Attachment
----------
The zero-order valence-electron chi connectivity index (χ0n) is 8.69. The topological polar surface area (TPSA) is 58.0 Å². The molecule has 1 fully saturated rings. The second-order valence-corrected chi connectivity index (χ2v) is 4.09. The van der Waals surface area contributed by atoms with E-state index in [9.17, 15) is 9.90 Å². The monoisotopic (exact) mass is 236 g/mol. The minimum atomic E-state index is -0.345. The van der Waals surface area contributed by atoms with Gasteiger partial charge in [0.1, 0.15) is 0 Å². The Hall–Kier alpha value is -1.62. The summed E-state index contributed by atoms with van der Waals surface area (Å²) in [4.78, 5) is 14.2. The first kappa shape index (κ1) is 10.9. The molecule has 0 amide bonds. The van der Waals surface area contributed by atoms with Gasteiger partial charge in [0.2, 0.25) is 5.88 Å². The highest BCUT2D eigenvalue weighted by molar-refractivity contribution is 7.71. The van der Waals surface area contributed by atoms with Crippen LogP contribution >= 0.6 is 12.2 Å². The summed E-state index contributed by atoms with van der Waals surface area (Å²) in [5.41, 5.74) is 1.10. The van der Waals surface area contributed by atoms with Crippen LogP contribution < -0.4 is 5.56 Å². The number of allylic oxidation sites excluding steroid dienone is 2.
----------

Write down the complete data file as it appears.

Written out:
The zero-order valence-electron chi connectivity index (χ0n) is 8.69. The topological polar surface area (TPSA) is 58.0 Å². The molecule has 1 fully saturated rings. The second-order valence-corrected chi connectivity index (χ2v) is 4.09. The van der Waals surface area contributed by atoms with E-state index in [9.17, 15) is 9.90 Å². The monoisotopic (exact) mass is 236 g/mol. The minimum atomic E-state index is -0.345. The van der Waals surface area contributed by atoms with Gasteiger partial charge in [0.1, 0.15) is 0 Å². The Hall–Kier alpha value is -1.62. The summed E-state index contributed by atoms with van der Waals surface area (Å²) in [4.78, 5) is 14.2. The first kappa shape index (κ1) is 10.9. The molecule has 0 amide bonds. The van der Waals surface area contributed by atoms with Gasteiger partial charge in [0.2, 0.25) is 5.88 Å². The highest BCUT2D eigenvalue weighted by molar-refractivity contribution is 7.71. The van der Waals surface area contributed by atoms with Crippen LogP contribution >= 0.6 is 12.2 Å². The summed E-state index contributed by atoms with van der Waals surface area (Å²) in [5.41, 5.74) is 1.10. The van der Waals surface area contributed by atoms with Crippen LogP contribution < -0.4 is 5.56 Å². The number of allylic oxidation sites excluding steroid dienone is 2.